• Why? Those phone numbers have most likely have been saved on your own cell phone for so long that most days you can’t remember them at all.
      • Your cell phone may run out of power, rendering your Contacts list totally inaccessible.
    • Numbers for distant family members and friends who will need to hear from you
    • Doctors’ and vets’ phone numbers
          You can store this list in your cell phone’s Contacts.
    • But you should also print out this contact list, put it in a ziploc bag, and give a copy to each member of your household
  • If you’re able, print out a GPS-style aerial photo of your house, showing surrounding roads and identifiable landmarks. Write your Zip code on the photo, and then fold it up and put it in a ziploc bag that you can keep in your purse, pocket, or backpack in case you need it to help rescuers find you, if stranded. (Remember: Your actual street address may not be of much use if you have to call 911, as street numbers are rarely visible in flooded areas.)


Pack up all Prescription Medicines for all members of your household.
  • Check to make sure that each person in your household has enough of their meds for at least one week, or better.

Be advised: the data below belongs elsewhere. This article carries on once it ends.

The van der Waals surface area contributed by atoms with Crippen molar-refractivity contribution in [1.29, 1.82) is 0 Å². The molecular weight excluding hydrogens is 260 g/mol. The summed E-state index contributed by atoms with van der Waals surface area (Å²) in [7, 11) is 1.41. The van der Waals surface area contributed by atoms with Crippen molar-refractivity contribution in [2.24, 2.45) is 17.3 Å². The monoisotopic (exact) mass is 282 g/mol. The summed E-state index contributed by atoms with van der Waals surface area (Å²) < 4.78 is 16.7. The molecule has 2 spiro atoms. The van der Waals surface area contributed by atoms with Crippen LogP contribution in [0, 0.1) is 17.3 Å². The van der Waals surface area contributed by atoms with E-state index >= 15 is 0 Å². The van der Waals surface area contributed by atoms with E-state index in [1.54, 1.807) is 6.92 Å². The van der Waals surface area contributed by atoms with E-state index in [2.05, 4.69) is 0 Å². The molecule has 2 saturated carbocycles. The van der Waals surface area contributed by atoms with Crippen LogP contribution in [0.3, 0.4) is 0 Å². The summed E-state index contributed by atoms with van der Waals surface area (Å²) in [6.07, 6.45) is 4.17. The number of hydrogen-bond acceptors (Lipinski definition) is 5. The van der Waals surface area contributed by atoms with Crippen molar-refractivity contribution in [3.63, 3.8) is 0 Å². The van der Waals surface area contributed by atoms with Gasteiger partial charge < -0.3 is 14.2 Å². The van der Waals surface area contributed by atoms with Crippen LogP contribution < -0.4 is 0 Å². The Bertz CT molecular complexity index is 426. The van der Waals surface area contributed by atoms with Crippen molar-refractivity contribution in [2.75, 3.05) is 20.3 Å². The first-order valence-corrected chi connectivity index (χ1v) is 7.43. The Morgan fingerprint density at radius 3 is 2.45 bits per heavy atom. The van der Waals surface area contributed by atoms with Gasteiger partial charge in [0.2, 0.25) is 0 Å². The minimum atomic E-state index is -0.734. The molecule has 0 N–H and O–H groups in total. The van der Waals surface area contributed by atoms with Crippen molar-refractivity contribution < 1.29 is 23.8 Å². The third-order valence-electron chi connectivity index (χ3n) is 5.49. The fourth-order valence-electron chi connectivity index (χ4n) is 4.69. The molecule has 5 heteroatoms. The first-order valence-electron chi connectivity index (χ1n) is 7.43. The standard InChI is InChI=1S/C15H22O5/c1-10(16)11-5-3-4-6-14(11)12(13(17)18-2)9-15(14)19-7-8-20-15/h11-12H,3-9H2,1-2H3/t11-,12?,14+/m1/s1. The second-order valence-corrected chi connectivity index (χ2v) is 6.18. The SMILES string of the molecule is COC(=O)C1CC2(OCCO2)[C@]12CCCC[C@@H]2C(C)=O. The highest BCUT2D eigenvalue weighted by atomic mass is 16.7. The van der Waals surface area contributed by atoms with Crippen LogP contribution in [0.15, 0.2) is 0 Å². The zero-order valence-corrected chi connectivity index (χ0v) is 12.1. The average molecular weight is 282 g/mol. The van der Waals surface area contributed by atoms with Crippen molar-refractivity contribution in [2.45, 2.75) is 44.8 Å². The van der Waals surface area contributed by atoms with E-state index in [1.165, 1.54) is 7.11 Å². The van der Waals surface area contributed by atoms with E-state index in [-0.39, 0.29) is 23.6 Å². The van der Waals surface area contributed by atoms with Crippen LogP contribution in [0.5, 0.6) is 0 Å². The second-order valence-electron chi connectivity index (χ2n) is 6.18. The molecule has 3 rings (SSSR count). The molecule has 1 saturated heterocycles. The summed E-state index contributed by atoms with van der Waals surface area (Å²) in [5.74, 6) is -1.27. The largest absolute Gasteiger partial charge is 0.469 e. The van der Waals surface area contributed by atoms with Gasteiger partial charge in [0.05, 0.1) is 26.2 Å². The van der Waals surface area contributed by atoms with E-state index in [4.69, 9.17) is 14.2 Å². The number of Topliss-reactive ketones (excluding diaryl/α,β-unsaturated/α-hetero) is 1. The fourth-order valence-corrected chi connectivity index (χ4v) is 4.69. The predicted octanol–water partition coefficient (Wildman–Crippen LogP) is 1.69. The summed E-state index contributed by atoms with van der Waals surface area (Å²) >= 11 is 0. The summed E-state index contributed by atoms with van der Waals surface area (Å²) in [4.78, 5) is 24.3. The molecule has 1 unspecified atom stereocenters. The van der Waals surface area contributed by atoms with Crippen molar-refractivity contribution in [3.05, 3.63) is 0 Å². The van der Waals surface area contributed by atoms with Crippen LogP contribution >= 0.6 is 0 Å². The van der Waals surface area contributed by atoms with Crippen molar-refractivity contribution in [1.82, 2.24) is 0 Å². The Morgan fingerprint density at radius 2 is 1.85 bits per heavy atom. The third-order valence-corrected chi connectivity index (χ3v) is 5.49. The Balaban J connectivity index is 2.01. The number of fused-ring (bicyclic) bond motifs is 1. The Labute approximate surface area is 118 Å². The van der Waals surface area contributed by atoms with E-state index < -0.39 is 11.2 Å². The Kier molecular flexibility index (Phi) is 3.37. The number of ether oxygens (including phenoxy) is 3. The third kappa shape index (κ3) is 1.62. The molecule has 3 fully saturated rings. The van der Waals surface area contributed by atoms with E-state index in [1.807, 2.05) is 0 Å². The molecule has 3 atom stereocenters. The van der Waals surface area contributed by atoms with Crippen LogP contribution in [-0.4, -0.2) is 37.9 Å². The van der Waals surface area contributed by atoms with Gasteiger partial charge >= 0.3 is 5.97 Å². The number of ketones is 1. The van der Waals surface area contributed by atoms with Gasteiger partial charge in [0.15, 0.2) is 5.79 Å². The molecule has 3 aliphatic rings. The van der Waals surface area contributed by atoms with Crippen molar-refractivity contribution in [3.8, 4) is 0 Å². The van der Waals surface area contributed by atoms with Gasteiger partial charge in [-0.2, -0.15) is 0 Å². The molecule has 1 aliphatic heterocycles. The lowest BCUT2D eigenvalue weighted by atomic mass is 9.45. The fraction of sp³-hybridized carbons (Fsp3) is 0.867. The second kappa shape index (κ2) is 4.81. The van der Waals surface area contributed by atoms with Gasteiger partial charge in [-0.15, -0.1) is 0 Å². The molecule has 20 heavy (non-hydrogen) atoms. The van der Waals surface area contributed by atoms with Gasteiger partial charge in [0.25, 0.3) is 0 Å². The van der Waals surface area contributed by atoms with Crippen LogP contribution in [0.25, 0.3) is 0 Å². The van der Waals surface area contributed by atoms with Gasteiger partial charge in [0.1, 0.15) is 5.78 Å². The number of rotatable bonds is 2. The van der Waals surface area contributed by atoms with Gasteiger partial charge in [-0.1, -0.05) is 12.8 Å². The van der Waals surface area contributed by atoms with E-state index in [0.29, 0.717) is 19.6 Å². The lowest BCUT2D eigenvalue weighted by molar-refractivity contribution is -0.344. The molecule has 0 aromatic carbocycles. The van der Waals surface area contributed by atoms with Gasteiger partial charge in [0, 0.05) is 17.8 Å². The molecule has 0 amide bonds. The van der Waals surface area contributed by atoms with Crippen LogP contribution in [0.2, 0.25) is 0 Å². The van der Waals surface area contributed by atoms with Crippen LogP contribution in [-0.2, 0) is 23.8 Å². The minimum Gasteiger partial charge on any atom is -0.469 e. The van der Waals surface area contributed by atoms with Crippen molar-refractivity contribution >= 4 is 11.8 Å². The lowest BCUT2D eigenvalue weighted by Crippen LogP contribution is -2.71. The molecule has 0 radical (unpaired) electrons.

• If necessary, go to your pharmacy immediately and request Emergency Rx Refills for anyone’s medications that are running low. Do not delay.
  • Gather up meds for each member of your household. Pack them in freezer-strength ziploc bags, and label them for each person.
  • Put together lists of prescription medications and pharmacy info for each member of your household
  • Include on these Rx lists any necessary contact info for your family members’ doctors
  • Place these prescription/pharmacy/doctor lists in a separate bag in a separate location from the medications themselves.

If you have pets, they will need you now more than ever. Make plans NOW to look after them during the storm. Most shelters allow pet owners to bring their cats and dogs with them, and during emergency situations, some hotels permit your pets to stay with you, as well. But to do this, common sense dictates that you need to have some way to restrain your pets. Take the time now to….